Notable moments in championship parade history

It happens four times a year across the major U.S. sports leagues: the championship parade. Some celebrations are 108 years in the making (2016 Chicago Cubs), while some are the third in four years (2018 Golden State Warriors).

What these parades don’t lack: hundreds of thousands of people and extreme celebrations from athletes and coaches.

With MLB’s latest parade to commemorate the World Series win by the Boston Red Sox set to be underway Wednesday, we take a look at notable moments in parade history.


Chase Utley, Philadelphia Phillies, 2008

Utley and the Phils ended Philly’s 25-year pro sports championship curse with their World Series win over the Tampa Bay Rays.

The star second baseman — whose clutch play helped the Phillies snag the title — gave an expletive-laden start to his speech in front of fans at Citizens Bank Park.

Anthony Rizzo, Chicago Cubs, 2016

Rizzo, the Cubs and much of the city of Chicago were giddy as the franchise broke its 108-year championship drought with a come-from-behind, seven-game World Series victory over the Cleveland Indians.

Rizzo, one of the Cubs’ young stars, used his time at the podium of the championship parade to give an emotional tribute to David Ross, the team’s elder statesman who had announced his retirement.


Jason Kelce, Philadelphia Eagles, 2018

The Eagles’ Super Bowl win over the New England Patriots in January — their first — was a long time coming. Enter Kelce. Wearing quite possibly the most unique outfit in parade history, Kelce delivered an epic speech in celebration of an underdog Eagles team.

He gave a shoutout to all of the Eagles haters and was dressed in the garb to match the fury.

Rob Gronkowski, New England Patriots, 2017

Shirtless beer-chugging, a WWE belt and partying with fans? Just Gronk being Gronk.

The New England tight end, who was injured and unable to play in the Patriots’ huge comeback over the Atlanta Falcons in the Super Bowl, didn’t hold back at the championship parade in Boston.

Troy Polamalu, Pittsburgh Steelers, 2009

Polamalu found himself crowd-surfing in the streets of Pittsburgh during the Steelers’ parade in celebration of a Super Bowl win over the Arizona Cardinals — just as the safety did a few years prior when the Steelers celebrated winning Super Bowl XL.


Mark Madsen, Los Angeles Lakers, 2001

Shaq rapping and Madsen dancing on stage? What more could a Lakers fan ask for?

Celebrating the first of what would be three straight Lakers titles, Madsen, who gave an exuberant speech, showed off his moves while Shaquille O’Neal.

JR Smith, Cleveland Cavaliers, 2016

Smith, LeBron James and the city of Cleveland celebrated the end of a 52-year title drought when the Cavs topped the Warriors in an epic comeback in the NBA Finals.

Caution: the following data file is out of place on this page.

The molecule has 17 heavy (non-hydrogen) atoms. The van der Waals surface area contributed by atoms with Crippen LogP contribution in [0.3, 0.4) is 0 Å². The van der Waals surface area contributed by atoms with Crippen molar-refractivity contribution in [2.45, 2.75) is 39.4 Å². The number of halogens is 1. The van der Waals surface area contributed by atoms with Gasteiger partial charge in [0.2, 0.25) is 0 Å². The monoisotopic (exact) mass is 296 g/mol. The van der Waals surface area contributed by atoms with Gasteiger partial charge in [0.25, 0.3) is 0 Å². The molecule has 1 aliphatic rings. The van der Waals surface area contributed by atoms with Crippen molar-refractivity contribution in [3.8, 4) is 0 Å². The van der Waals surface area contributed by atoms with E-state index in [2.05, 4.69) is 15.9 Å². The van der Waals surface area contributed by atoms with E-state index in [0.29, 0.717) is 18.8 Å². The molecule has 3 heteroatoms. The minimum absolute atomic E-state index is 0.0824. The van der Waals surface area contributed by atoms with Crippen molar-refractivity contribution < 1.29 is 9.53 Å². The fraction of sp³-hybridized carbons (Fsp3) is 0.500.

While many parade moments were memorable, including a speech from LeBron, the enduring image from the celebration will always be Smith partying down the parade route, sans T-shirt.

Dirk Nowitzki, Dallas Mavericks, 2011

Singing seems to be a theme at parades. And that was no different in Dallas after the Mavs upset LeBron and the Miami Heat. In celebration of his — and the Mavs’ — first title, and amid M-V-P chants, Nowitzki belted out an a cappella version of Queen’s “We Are the Champions.”

Pat Riley, Los Angeles Lakers, 1987

Guarantees have always been a hallmark in sports. But this proclamation of back-to-back titles — given out by then-Lakers coach Riley during parade euphoria — proved to be true. The Lakers won it all again in 1988, backing up Riley’s bold claim.

Steve Kerr, Chicago Bulls, 1997

Kerr has been in plenty of parades. He has been in them while playing with the Bulls and the Spurs and as the head coach with the Warriors. In 1997, Kerr had Michael Jordan and Scottie Pippen laughing when he shared a story about him making the game-winning shot, instead of Jordan, in Game 6 of the Finals. Or his version of it, anyhow.


Alex Ovechkin, Washington Capitals, 2018

Ovi’s parade speech was part of the party that never ended all summer long after the Caps won their first title — and D.C.’s first in the four major sports leagues since the Washington Redskins’ in 1992. The ongoing celebration, which began in Las Vegas after the Caps topped the Golden Knights and continued in the D.C. area, was one of the longest in recent memory.

Mark Messier, New York Rangers, 1994

The Rangers broke a 54-year Cup-less streak with a seven-game series victory over the Vancouver Canucks, and an appreciative crowd of roughly 1.5 million lined the streets of Manhattan to pay tribute. Messier, who had won five Cups with the Edmonton Oilers, talked about the lifetime achievement that winning the Cup in New York would bring him.

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